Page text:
My name is Augustine and this is my first blog. I am Natalie's alter egoist. I'm the ventriloquist and she's the dummy.
I'm embarassed that I thought I could keep up the pretense of being a cartoon character with a life of her own. Can there be such a thing as an alter ego?
Appropriately and coincidentally, on Saturday I went to see Tom Stoppard's new play at the National Theatre, The Hard Problem. (I hadn't read any reviews before seeing the play). The 'hard problem' is the mystery of consciousness. At least it's a hard problem for those who have a problem with believing that anything which is not material can exist, those who are absolutely convinced that the activity of a physical organ, the brain, is consciousness.
I don't have that particular hard problem because it seems completely rational to me that non-material things can exist and interact with matter. Does Augustine stand for consciousness while 'Natalie' is merely the body she inhabits, the hand that drew the cartoon character 'Augustine'? Maybe. Why not?
Bravo to Stoppard for tackling a controversial and profound subject on the stage - where better? Unfortunately in this play the characters he created are not controversial enough. It's as if he was afraid to come up with bold leaps of the imagination in case he'd be mocked on one hand by the orthodoxy of science, and on the other hand by the orthodoxy of religion or spirituality. Instead he sticks to safe territory, merely presenting known points of view spoken by mostly conventional characters within a situation that apes the real world but is too contrived to be convincing.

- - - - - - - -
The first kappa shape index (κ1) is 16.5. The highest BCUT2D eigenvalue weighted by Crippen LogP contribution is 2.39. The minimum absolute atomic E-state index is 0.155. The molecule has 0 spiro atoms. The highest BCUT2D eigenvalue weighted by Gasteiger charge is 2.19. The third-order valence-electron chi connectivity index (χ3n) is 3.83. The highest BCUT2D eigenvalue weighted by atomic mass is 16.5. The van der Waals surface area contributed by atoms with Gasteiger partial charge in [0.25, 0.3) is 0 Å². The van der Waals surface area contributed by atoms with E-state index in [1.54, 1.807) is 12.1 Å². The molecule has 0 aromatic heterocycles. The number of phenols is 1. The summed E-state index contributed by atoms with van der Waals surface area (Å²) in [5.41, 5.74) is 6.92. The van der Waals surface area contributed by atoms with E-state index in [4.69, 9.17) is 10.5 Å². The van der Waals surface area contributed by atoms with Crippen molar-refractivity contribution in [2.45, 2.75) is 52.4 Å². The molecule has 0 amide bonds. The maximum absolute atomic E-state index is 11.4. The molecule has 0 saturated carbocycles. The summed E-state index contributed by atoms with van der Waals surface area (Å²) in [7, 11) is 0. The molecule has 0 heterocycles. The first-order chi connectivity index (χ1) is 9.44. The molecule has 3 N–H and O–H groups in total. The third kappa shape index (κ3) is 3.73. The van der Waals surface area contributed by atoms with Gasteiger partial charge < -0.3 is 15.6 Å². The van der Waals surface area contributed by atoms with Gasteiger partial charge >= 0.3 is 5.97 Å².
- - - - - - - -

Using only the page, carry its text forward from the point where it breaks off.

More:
The most annoying stereotype in the play is the female lead, Hilary. She represent the educated, intelligent but naive believer: she believes in God, in morality, in altruism, in motherlove and in getting ahead career-wise, more or less on her terms. In order to embody these characteristics, Stoppard makes her female (of course), young, pretty, excitable and emotional, 'zany' in a cute way. Very Hollywood. To demonstrate her naivety, the playwright has her kneeling at the foot of the bed to say her prayers, after sex. Any original, probing, challenging point of view which might be expressed by a non-stereotypical, non-naive believer is automatically excluded because the Hilary persona is unable to depart from the conventional role Stoppard gives her. The male characters have more to say and are more rounded but they too are trapped in a script that is like a clever academic exercise.
The programme notes by Stoppard are more interesting and include an exchange of letters between himself and Richard Dawkins and an extract of a letter from Professor Armand Marie Leroi, leaving us to draw our own conclusions about where he, Stoppard, stands in the debate. I hope he isn't tired and hasn't lost his pizzaz, his ability to take on perennial philosophical questions and invigorate them in wildly original ways.
There's more to say on the Alter Ego theme but I want to wander away from it now. After the play I walked along the South Bank, always a pleasure, always filled with life and unexpected sights, sounds and smells, especially on a beautiful April afternoon. There's also a very speedy little movie at the bottom of the photos: skateboarders performing at their special hang-out.